Ramadan or Ramadhan is the holiest month in Islam. The month of Ramadan is when it is believed the Holy Quran “was sent down from heaven, a guidance unto men, a declaration of direction, and a means of Salvation”.
Ramadan is the ninth month of the Islamic calendar. Islam uses a lunar calendar – that means, each month begins with the sighting of the New Moon. Because the Lunar calendar is some days shorter than the Solar calendar used elsewhere, Islamic holidays move each year.
This year, Ramadan starts today, September 13th, in Spain that is. But it is more complicated than it appears. Since the moon does not have the same constellation everywhere at the same time, Ramadan gets observed with slight variations, depending upon the country and region.
The Astronomical New Moon is on Tuesday, September 11th, 2007 at 12h44 Universal Time (i. e., 12h44 GMT, 08h44 EDT, and 05h44 PDT). But the new moon is almost impossible to be seen anywhere on September 11th. On September 12th, the moon will be visible in Australia, South Africa, South America, and North America. Hence, the first day of Ramadan (fasting) in Spain is determined to be September 13th. Where and when exactly, is ascertained by the local Imam, the religious leader.
In Mallorca, where I live, Ramadan has always been celebrated at dates according to the country of the Muslim immigrant’s origins, be he or she from Moroccco, Algeria, Mauritania, Western Sahara, Sudan, Mali or wherever. But last year, for the first time, it was agreed that all Mallorcan Muslim residents would celebrate at a uniform date, set by the New Moon in Spain, irrespective of their geographic origins.
And this year, if you happened to follow the Prophet’s ways, the dates in Spain are for one lunar month from the New Moon on September 13th.
According to some of my sources there are 18,500 residents of the Muslim faith in Mallorca alone, whilst other sources claim that number to be over 25,000. If these figures are those of official residents only, one might as well double those numbers for people of Islamic belief actually living on this island. No wonder there are so many Halal butchers in our villages now.
There are two major mosques in Mallorca, in Palma and in Inca, with smaller ones in most villages, normally unnoticed by people like us. But recently it was announced that a new large mosque will be built in Marratxi.
Ramadan is the time when Muslims concentrate on their faith and spend less time on the concerns of their everyday lives. It is a time of contemplation and worship. This year then, every Muslim in the Balearics can fast during the same days. The ‘Fast of Ramadan’ lasts the entire lunar month. The next New Moon in Spain will be on October 12th. The last day of fasting will be October 11th.
During the ‘Fast of Ramadan’ strict restraints are placed on the daily lives of Muslims. One is not allowed food, water, and most importantly, coffee, tea, or cigarettes from dawn to dusk. Sexual relations are also forbidden during fasting. At the end of the day the fast is broken with prayer and a meal called the ‘iftar’. After the ‘iftar’ meal it is customary for Muslims to go out, visiting family and friends. The fast is resumed the next morning.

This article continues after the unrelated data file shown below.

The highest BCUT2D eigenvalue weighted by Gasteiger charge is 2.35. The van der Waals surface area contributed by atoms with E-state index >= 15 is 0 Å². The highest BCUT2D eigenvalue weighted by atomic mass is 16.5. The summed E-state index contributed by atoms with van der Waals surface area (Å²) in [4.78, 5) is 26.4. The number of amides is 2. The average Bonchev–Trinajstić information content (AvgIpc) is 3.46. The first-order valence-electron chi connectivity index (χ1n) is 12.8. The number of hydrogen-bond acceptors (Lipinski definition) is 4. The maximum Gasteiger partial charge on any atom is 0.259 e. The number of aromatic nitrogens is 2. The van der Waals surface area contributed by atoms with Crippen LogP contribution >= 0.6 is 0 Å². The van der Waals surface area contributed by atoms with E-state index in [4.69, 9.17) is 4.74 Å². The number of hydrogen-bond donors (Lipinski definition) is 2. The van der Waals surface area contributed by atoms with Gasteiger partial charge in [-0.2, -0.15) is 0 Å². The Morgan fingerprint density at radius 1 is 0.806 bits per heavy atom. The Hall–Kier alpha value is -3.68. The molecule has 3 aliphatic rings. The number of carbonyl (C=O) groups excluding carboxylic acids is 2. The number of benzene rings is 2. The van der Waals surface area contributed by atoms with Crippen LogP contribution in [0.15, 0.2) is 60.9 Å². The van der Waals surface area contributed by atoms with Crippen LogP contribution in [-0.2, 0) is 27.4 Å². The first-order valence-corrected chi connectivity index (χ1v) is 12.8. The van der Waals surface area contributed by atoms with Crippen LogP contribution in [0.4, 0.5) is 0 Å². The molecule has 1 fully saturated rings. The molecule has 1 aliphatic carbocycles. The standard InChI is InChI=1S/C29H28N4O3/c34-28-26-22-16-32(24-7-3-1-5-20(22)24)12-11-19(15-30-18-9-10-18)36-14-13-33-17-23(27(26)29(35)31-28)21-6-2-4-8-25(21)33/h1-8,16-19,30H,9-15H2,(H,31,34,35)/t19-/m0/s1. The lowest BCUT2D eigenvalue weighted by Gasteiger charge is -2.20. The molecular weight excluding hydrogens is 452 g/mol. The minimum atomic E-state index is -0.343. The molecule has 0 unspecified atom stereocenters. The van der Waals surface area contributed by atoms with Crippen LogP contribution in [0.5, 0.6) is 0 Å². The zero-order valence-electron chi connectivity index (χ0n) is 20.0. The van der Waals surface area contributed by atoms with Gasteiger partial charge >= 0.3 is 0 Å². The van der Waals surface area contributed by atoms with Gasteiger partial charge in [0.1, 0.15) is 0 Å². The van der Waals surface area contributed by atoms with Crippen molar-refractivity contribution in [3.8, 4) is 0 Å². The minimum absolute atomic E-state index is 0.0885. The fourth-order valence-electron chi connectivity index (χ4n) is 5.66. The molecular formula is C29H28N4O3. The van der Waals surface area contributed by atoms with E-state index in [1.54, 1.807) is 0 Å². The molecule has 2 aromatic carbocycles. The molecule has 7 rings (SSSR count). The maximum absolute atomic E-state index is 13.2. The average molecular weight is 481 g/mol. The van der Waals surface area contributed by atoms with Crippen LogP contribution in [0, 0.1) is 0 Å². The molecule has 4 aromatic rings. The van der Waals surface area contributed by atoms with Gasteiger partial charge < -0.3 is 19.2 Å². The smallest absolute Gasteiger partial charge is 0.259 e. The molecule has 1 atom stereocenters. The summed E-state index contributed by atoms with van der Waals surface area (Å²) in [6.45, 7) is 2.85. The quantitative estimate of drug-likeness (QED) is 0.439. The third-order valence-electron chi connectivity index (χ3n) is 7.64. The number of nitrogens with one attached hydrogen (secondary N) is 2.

According to the Holy Quran, one may eat and drink at any time during the night “until you can plainly distinguish a white thread from a black thread by the daylight – then keep the fast until night”.
The good that is acquired through the fast can be destroyed by five things: the telling of a lie, slander, denouncing someone behind his back, a false oath, greed or covetousness. These are considered offensive at all times, but are most offensive during the ‘Fast of Ramadan’.
During Ramadan, it is common for Muslims to go to the Masjid (Mosque) and spend several hours praying and studying the Quran. In addition to the usual five daily prayers, during Ramadan, Muslims recite an additional special prayer called the Taraweeh (Night Prayer). The length of this prayer is usually 2 – 3 times as long as the regular daily prayers. Some Muslims spend the night in prayer.
On the evening of the 27th day of Ramadan, Muslims celebrate the Laylat-al-Qadr (the Night of Power). It is believed that on this night, Muhammad first received the revelation of the Holy Quran.
When the fast ends (the first day of the month of Shawwal) it is celebrated with a three day holiday called Id-al-Fitr (the ‘Feast of Fast Breaking’). Then, gifts are exchanged. Friends and family gather to pray together, and for large meals. In some towns fairs will be held to celebrate the end of the ‘Fast of Ramadan’.
For all of my Jewish readers: Shaná Tová. A Happy New Year to you. The Jewish Rosh Hashana (New Year) began yesterday. The year 5678 has started.